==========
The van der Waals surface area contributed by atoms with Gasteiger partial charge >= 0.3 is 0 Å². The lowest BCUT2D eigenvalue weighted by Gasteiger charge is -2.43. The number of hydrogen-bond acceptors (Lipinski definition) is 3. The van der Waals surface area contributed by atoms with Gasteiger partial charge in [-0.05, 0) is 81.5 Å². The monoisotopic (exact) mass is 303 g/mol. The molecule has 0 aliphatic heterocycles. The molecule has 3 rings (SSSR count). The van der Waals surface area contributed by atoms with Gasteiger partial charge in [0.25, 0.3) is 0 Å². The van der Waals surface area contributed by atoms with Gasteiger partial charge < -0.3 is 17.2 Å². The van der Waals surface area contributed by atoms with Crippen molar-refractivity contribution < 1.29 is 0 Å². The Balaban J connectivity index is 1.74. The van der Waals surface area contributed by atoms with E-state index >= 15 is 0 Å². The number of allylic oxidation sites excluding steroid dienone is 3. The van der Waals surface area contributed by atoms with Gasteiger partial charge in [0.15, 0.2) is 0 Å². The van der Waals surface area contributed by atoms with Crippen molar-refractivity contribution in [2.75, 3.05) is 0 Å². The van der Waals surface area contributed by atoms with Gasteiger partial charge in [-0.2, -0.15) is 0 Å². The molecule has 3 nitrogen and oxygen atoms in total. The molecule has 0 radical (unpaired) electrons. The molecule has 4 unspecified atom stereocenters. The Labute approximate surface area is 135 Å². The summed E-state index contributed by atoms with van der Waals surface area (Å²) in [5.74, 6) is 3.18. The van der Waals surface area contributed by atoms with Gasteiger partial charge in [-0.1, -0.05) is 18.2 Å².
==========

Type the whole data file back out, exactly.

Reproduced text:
The van der Waals surface area contributed by atoms with Gasteiger partial charge >= 0.3 is 0 Å². The lowest BCUT2D eigenvalue weighted by Gasteiger charge is -2.43. The number of hydrogen-bond acceptors (Lipinski definition) is 3. The van der Waals surface area contributed by atoms with Gasteiger partial charge in [-0.05, 0) is 81.5 Å². The monoisotopic (exact) mass is 303 g/mol. The molecule has 0 aliphatic heterocycles. The molecule has 3 rings (SSSR count). The van der Waals surface area contributed by atoms with Gasteiger partial charge in [0.25, 0.3) is 0 Å². The van der Waals surface area contributed by atoms with Gasteiger partial charge < -0.3 is 17.2 Å². The van der Waals surface area contributed by atoms with Crippen molar-refractivity contribution < 1.29 is 0 Å². The Balaban J connectivity index is 1.74. The van der Waals surface area contributed by atoms with E-state index >= 15 is 0 Å². The number of allylic oxidation sites excluding steroid dienone is 3. The van der Waals surface area contributed by atoms with Gasteiger partial charge in [0.15, 0.2) is 0 Å². The van der Waals surface area contributed by atoms with Crippen molar-refractivity contribution in [2.75, 3.05) is 0 Å². The van der Waals surface area contributed by atoms with Gasteiger partial charge in [-0.2, -0.15) is 0 Å². The molecule has 3 nitrogen and oxygen atoms in total. The molecule has 0 radical (unpaired) electrons. The molecule has 4 unspecified atom stereocenters. The Labute approximate surface area is 135 Å². The summed E-state index contributed by atoms with van der Waals surface area (Å²) in [5.74, 6) is 3.18. The van der Waals surface area contributed by atoms with Gasteiger partial charge in [-0.1, -0.05) is 18.2 Å².